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Duke’s female-only scholars program constitutes sex discrimination, civil rights watchdog says


Duke University is under scrutiny by the Department of Education’s Office for Civil Rights after a watchdog filed a complaint alleging a campus female-only program violates federal law.

The watchdog, Mark J. Perry, claims that Duke’s female-only Alice M. Baldwin Scholars Program is a violation of Title IX as it “operates exclusively for female students and illegally excludes and discriminates against non-female students based on their sex and gender identity.”

The program, which aims to support female leaders on campus, also violates the university’s own policy on nondiscrimination, according to Perry.

Title IX does not have “unless you have good intentions” exceptions, Perry told The College Fix, saying “sex-based discrimination is still unlawful even if it advantages the ‘right’ sex for the ‘right’ reason.”

Perry*, a professor emeritus at the University of Michigan Flint and a scholar at the American Enterprise Institute, is a prominent civil rights advocate who has filed civil rights complaints for more than 2,000 violations of Title IX and Title IX at American universities in recent years. Title VI prohibits racial discrimination at universities that benefit from federal funds.

He told The College Fix via email that the complaint against Duke is his eighth federal civil rights complaint against the North Carolina-based university and reflects its pattern of “enforcing Title VI and Title IX selectively with a hypocritical double standard.”

Duke will have to either discontinue the Baldwin Scholars program, open the program to all students regardless of sex, or set up an equivalent single-sex, male-only program, he said.

The College Fix also reached out to the program’s Director Colleen Scott and faculty directors Terrie Edith Moffitt and Leslie Maxwell about the complaint, but all declined to comment.

According to its website, the Baldwin Scholars program is intended to “[inspire] and [support] female-identified undergraduate students to become engaged, confident and connected leaders in the Duke community and beyond.”

The program provides opportunities for female-identified students to network with faculty members, connect with other female-identified students, intern in their desired fields, and engage in seminars. Each fall, 18 new female-identified first-year students are admitted.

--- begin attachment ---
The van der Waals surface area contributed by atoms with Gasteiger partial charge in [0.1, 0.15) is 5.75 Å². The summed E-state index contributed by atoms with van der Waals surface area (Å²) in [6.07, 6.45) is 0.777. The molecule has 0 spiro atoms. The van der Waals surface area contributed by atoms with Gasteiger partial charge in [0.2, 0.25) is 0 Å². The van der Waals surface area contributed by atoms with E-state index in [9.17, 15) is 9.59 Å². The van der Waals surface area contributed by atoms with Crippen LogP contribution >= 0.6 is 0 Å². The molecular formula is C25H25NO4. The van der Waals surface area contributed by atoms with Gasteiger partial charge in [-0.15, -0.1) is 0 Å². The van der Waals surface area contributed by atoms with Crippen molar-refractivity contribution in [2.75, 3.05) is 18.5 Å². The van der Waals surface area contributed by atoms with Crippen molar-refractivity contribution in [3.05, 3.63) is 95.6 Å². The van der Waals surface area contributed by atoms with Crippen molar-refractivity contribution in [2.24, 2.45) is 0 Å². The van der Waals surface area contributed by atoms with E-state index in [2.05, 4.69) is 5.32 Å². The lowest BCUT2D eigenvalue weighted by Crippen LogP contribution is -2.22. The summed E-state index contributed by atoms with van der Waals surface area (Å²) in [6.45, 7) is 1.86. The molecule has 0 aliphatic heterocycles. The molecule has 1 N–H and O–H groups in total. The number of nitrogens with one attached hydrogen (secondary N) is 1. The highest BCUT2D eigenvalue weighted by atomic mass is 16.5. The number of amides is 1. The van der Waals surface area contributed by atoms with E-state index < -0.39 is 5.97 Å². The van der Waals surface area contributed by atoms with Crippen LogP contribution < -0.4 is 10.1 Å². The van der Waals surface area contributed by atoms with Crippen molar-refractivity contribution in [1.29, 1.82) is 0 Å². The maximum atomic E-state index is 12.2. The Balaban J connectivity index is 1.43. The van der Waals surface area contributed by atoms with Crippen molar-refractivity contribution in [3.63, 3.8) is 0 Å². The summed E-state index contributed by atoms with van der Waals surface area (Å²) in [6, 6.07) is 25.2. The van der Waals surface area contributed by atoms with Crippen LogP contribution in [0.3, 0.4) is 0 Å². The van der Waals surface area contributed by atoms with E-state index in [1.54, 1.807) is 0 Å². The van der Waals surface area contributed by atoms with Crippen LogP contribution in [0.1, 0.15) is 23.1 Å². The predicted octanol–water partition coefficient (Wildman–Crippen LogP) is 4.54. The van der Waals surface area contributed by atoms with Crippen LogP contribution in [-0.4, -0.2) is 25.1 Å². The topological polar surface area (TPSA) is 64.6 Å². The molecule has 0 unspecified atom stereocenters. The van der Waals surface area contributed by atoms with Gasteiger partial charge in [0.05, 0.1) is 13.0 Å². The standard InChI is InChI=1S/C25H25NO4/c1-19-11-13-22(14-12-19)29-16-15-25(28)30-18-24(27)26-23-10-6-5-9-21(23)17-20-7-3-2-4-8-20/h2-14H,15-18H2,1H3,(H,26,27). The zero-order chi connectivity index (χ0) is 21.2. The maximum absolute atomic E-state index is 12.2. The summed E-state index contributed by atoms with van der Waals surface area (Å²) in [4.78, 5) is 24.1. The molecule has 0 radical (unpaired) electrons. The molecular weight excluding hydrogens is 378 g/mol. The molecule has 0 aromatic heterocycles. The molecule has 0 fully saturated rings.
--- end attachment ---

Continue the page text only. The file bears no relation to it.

In an email to Duke’s Office of Counsel, Perry notes that the university is subject to Title IX as it is a recipient of federal funds. He also questioned how Duke reconciles its stated commitment to nondiscrimination with a program that explicitly excludes non-female identified students.

Perry said he has now filed 867 complaints of this nature. Around 400 have been opened for federal investigations so far, of which 360 have been resolved mostly in his favor.

“As a result of my efforts at least 500 programs have been opened to groups (males, whites, and Asians) that were previously illegally excluded based on their sex and/or race,” he told The College Fix.

When asked why he has chosen to keep universities accountable, Perry said he is “motivated to challenge the systemic, illegal, and widespread discrimination against certain un-preferred groups in higher education.”

He said many universities constantly promote equity and inclusion in theory while practicing exactly the opposite.

*Mark Perry is an editorial consultant to The College Fix on a project unrelated to this article. This article has been updated to clarify the number of violations Perry has cited at universities. 

MORE: Even liberal journalists warn Biden’s proposed Title IX regulations violate due process

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About the Author
Matthew Xiao -- Cornell University